The bishop’s talk focused on “The Role of the Laity in Impacting Culture.”

He reminded the group that they are called by their baptism and sealed by their confirmation to take the Gospel out into the world. He offered encouragement for their mission using four primary sources: Scripture, liturgy, documents of the Second Vatican Council and the catechism of the Catholic Church.

Reflecting first on Scripture, he said during his sermon on the mount, Jesus told his disciples they are salt and light. “You are the salt of the earth. But if salt loses its taste, with what can it be seasoned? It is no longer good for anything but to be thrown out and trampled underfoot.” (Mt 5:13)

“As Christian laity, your mission is to be salt. Your job is to season the world with faith, hope and love, with temperance, courage, charity and prudence and with the witness of your very life,” the bishop said. “Just as when you add some salt to a soup or sauce, it brings out the flavors, when a Christian enters the world, his life or her life ought to make the world better,” he added.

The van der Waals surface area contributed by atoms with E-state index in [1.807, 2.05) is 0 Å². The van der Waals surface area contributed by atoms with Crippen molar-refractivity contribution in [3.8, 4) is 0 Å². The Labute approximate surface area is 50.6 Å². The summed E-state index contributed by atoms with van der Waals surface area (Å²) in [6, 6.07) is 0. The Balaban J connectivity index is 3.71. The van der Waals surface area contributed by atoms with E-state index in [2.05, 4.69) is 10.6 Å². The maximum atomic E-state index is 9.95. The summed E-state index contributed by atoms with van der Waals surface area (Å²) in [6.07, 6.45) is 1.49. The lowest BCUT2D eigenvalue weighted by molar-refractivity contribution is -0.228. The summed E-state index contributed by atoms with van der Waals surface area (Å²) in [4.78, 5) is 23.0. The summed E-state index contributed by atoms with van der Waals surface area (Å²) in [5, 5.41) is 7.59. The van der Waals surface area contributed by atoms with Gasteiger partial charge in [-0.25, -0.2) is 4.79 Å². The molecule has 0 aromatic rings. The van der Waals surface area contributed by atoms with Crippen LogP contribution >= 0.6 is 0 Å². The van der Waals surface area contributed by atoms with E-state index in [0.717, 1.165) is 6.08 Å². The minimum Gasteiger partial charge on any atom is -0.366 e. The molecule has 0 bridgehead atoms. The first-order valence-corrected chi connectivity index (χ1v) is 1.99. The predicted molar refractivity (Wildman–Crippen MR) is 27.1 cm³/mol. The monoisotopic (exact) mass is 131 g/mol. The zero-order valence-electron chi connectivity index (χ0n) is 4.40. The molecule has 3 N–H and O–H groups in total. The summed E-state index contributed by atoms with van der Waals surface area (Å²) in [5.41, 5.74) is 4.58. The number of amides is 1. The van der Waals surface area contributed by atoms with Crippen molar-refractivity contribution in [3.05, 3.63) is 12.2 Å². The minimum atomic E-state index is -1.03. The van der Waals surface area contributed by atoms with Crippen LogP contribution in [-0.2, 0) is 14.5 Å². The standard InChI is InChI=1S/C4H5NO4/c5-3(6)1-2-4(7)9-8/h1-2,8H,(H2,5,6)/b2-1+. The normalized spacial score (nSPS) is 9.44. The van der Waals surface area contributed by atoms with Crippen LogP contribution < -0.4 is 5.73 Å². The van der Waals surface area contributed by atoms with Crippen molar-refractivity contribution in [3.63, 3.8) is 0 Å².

He also reminded them the Jesus said they are the light of the world. Light is intended to shine through the darkness and our light must shine before others so that they can see the good deeds we do and glorify the heavenly father, the bishop added.

“A Catholic Christian is not supposed to be invisible in the world, keeping a low profile and keeping his faith to himself or herself. The opposite is true,” Bishop Malesic said.